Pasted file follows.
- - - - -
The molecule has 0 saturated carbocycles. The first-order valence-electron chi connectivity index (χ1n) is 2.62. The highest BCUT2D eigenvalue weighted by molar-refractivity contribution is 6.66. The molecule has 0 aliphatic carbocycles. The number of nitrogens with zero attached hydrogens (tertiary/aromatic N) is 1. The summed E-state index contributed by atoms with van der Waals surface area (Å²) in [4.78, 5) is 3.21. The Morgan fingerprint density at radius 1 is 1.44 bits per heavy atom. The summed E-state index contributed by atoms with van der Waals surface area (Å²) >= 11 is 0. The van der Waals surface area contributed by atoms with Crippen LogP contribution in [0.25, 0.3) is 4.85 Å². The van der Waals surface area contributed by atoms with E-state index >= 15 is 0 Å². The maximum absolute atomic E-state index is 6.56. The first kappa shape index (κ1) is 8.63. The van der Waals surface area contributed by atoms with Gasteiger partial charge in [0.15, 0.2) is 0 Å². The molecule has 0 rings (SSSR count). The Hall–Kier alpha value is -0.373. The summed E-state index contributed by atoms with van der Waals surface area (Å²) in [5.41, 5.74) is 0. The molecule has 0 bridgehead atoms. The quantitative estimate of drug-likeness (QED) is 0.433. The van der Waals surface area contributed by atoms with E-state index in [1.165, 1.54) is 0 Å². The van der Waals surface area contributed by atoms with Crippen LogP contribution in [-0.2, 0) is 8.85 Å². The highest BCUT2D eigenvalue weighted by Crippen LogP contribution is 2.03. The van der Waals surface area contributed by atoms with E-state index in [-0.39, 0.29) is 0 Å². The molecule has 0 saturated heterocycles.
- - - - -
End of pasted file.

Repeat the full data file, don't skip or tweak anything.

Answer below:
The molecule has 0 saturated carbocycles. The first-order valence-electron chi connectivity index (χ1n) is 2.62. The highest BCUT2D eigenvalue weighted by molar-refractivity contribution is 6.66. The molecule has 0 aliphatic carbocycles. The number of nitrogens with zero attached hydrogens (tertiary/aromatic N) is 1. The summed E-state index contributed by atoms with van der Waals surface area (Å²) in [4.78, 5) is 3.21. The Morgan fingerprint density at radius 1 is 1.44 bits per heavy atom. The summed E-state index contributed by atoms with van der Waals surface area (Å²) >= 11 is 0. The van der Waals surface area contributed by atoms with Crippen LogP contribution in [0.25, 0.3) is 4.85 Å². The van der Waals surface area contributed by atoms with E-state index >= 15 is 0 Å². The maximum absolute atomic E-state index is 6.56. The first kappa shape index (κ1) is 8.63. The van der Waals surface area contributed by atoms with Gasteiger partial charge in [0.15, 0.2) is 0 Å². The molecule has 0 rings (SSSR count). The Hall–Kier alpha value is -0.373. The summed E-state index contributed by atoms with van der Waals surface area (Å²) in [5.41, 5.74) is 0. The molecule has 0 bridgehead atoms. The quantitative estimate of drug-likeness (QED) is 0.433. The van der Waals surface area contributed by atoms with E-state index in [1.165, 1.54) is 0 Å². The van der Waals surface area contributed by atoms with Crippen LogP contribution in [-0.2, 0) is 8.85 Å². The highest BCUT2D eigenvalue weighted by Crippen LogP contribution is 2.03. The van der Waals surface area contributed by atoms with E-state index in [-0.39, 0.29) is 0 Å². The molecule has 0 saturated heterocycles.